It’s open season on religious groups. Dissent: “absent a compelling justification (which the State has not offered), the State may not take a looser approach with, say, supermarkets, restaurants, factories, and offices while imposing stricter requirements on places of worship.”
The Supreme Court has handed petty tyrants throughout the land license to discriminate against religious groups in ordering pandemic lockdowns and restrictions. From this point forward an argument that had succeeded in many lower courts will hold no sway.
That argument ran something like this: Religious groups should not be subjected to more harsh treatment than similarly situated secular groups. So you can’t ban drive-up church services if you don’t ban drive-up secular services such as fast food restaurants and liquor stores. If a religious group practiced the same ‘social distancing’ and other safety practices as others, then the First Amendment prevented states and cities from treating religious groups differently.
The Supreme Court issued an Order just before midnight last night in a California case seeking an emergency injunction. We discussed the California case and an Illinois case in Religious Liberty Lockdown Cases Reach SCOTUS.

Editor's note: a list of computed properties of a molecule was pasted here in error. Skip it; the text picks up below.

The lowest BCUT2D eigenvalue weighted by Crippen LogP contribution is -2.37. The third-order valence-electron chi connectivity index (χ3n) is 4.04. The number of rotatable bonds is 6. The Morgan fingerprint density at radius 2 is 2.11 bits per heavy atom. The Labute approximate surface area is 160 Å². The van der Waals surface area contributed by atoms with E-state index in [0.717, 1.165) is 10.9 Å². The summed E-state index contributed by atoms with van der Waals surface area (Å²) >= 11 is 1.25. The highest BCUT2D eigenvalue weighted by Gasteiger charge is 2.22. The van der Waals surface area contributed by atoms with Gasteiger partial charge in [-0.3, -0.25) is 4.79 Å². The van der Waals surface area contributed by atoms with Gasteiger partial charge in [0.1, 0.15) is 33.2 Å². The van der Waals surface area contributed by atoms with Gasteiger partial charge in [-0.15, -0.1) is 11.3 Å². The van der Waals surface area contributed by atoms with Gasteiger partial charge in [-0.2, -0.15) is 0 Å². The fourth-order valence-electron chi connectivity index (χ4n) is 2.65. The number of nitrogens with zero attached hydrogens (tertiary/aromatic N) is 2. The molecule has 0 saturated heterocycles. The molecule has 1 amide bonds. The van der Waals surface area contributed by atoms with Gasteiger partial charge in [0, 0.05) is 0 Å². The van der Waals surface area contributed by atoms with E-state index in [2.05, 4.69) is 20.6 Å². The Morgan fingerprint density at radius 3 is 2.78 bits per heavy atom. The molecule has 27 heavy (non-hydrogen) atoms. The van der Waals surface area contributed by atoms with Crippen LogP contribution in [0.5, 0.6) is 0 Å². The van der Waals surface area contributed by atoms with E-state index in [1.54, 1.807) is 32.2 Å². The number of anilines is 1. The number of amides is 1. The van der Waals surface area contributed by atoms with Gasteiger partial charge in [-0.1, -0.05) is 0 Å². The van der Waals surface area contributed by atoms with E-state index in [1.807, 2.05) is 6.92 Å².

The Illinois case was resolved when the state allowed the additional restrictions on churches to lapse, SCOTUS Denies Emergency Injunction After Illinois Agrees “Religious Gatherings will no Longer be Subject to Mandatory Restrictions”.
In the California case, the Court denied an injunction in an Order without opinion, with the four conservative justices (Alito, Thomas, Gorsuch, Kavanaugh) stating they would have granted the injunction. Chief Justice Roberts was part of the majority rejecting the injunction, and wrote a concurring opinion explaining his reasoning. The short version is that this is a pandemic and the courts shouldn’t second-guess politicians: